consumer society is carefully designed to manipulate these failings of ours,
offering various forms of pornography (subtle and not so subtle) to entice us.
In the age of the image there are no containers at all, and our apparent
freedom actually enslaves us.
We need containers of some kind, but we
also need to be shrewd and compassionate as to what form they take. In the
realm of sexual conduct, for instance, more often than not the containers need
to be placed around men rather than women. Marriage is one traditional
container, but perhaps a genuine relationship with the Divine Names and an ability
to see more deeply are other, more subtle containers, which have all too often
been neglected in the Muslim world in favour of a lazy, heavy-handed curtailing
of women’s freedoms, which only exacerbates male misconduct and arrogance.
Perhaps true beauty needs to shed a little
of its shyness in the Islamic world right now. It is needed as an antidote to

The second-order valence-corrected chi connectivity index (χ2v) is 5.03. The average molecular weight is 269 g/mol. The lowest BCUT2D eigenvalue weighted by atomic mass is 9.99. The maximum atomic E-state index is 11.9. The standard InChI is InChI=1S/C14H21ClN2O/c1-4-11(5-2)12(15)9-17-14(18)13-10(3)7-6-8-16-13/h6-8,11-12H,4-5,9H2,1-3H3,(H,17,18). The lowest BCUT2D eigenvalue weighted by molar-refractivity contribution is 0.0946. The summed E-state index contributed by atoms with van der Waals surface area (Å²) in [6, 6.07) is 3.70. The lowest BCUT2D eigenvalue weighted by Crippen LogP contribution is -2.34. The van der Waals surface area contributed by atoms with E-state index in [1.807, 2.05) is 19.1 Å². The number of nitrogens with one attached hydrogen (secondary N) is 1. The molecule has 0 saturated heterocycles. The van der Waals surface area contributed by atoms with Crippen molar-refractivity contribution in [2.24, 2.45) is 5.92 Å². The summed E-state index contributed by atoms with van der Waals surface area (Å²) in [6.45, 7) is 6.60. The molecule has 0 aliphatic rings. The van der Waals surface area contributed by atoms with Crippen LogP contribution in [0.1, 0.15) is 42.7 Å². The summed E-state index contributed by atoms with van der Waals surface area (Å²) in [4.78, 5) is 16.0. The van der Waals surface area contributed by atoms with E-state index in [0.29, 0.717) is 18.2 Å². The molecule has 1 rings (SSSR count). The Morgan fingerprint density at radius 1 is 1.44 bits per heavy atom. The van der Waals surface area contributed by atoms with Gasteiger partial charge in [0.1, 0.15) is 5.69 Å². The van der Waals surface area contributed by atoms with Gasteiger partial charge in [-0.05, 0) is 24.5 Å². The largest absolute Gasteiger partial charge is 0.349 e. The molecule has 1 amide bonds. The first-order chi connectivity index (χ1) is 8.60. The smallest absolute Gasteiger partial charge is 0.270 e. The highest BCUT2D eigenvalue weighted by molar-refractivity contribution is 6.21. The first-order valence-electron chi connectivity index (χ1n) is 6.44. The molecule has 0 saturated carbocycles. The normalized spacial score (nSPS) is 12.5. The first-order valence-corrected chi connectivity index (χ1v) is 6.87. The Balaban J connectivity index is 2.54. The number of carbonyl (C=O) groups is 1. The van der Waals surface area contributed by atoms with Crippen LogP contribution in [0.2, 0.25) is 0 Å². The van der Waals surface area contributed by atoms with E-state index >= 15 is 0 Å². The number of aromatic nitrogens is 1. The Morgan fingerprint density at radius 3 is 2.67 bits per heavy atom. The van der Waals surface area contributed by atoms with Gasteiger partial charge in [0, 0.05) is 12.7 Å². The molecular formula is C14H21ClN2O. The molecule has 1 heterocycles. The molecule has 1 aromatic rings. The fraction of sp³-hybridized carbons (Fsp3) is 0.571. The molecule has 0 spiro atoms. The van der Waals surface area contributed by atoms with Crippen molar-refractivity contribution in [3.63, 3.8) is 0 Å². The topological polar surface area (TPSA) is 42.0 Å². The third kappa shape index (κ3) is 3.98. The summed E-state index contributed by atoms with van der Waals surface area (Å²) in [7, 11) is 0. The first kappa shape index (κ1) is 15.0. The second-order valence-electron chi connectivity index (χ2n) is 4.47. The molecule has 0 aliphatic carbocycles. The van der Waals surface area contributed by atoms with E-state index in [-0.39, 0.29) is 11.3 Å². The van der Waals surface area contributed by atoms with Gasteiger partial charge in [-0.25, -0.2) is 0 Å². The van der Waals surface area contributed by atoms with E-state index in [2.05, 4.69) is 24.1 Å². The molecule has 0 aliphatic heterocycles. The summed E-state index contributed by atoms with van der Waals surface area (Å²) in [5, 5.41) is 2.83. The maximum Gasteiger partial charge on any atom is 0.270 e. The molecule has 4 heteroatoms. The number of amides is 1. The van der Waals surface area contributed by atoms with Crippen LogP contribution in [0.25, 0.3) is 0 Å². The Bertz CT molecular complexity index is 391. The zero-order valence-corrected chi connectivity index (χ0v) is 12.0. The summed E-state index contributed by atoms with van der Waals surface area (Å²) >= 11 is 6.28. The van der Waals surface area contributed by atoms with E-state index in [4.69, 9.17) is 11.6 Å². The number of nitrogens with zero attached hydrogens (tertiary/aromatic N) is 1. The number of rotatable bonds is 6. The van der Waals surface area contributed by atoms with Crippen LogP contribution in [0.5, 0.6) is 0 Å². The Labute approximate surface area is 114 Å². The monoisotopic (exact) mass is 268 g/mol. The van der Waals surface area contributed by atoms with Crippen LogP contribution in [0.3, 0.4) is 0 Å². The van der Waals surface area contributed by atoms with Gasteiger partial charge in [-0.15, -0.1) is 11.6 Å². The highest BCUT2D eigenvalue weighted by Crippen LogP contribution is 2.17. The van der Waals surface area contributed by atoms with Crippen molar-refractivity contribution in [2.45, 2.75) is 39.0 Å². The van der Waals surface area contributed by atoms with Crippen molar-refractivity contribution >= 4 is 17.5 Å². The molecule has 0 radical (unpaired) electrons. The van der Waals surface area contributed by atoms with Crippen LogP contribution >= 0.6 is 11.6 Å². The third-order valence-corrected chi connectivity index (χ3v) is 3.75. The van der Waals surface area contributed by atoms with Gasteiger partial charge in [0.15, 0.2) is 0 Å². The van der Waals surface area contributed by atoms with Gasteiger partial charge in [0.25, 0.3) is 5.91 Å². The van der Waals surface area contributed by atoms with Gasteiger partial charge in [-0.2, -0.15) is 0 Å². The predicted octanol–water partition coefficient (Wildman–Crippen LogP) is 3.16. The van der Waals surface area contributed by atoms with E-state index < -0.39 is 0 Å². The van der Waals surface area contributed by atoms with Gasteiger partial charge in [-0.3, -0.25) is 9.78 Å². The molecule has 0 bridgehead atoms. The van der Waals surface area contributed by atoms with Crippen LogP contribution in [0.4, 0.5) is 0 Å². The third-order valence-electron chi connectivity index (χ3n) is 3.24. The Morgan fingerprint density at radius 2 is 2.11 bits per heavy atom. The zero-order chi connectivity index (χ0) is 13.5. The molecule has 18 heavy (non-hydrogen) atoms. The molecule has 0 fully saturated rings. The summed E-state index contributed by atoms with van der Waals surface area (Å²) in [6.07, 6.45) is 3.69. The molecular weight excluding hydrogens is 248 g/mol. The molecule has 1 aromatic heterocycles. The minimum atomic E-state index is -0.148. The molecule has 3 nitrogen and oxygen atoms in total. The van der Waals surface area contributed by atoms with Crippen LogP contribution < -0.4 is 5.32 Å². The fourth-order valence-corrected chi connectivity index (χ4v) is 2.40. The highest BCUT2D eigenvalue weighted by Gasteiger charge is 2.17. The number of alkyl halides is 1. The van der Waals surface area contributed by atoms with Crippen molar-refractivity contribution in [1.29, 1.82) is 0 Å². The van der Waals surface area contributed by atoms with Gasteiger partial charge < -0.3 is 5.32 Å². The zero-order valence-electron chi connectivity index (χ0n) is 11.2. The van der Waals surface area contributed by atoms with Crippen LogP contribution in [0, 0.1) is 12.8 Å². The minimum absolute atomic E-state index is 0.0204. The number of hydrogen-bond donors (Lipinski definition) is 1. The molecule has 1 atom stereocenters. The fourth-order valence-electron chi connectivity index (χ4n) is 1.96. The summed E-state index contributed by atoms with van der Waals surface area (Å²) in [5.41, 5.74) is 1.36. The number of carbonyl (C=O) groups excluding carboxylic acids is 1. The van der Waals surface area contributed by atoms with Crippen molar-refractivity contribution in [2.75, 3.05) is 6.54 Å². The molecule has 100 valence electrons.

the false beauty and joy of modern consumer society on the one hand, and the
sterility of puritanical corruptions of Islam on the other.
I am reminded of two complementary scenes
from Mevlavi life: One evening in a house somewhere in Konya, Rumi is sitting
among a circle of women, sharing his wisdom in between choruses of sacred song
by female musicians. Circling the house outside, the women’s men folk are
keeping guard in case religious authorities may wish to intervene. A circle of
power containing a circle of beauty, containing a point of purest joy.[x] But
today at our Mevlavi gatherings, there are generally more women than men, and
so when we practice standing Zikr, we have a circle of women containing a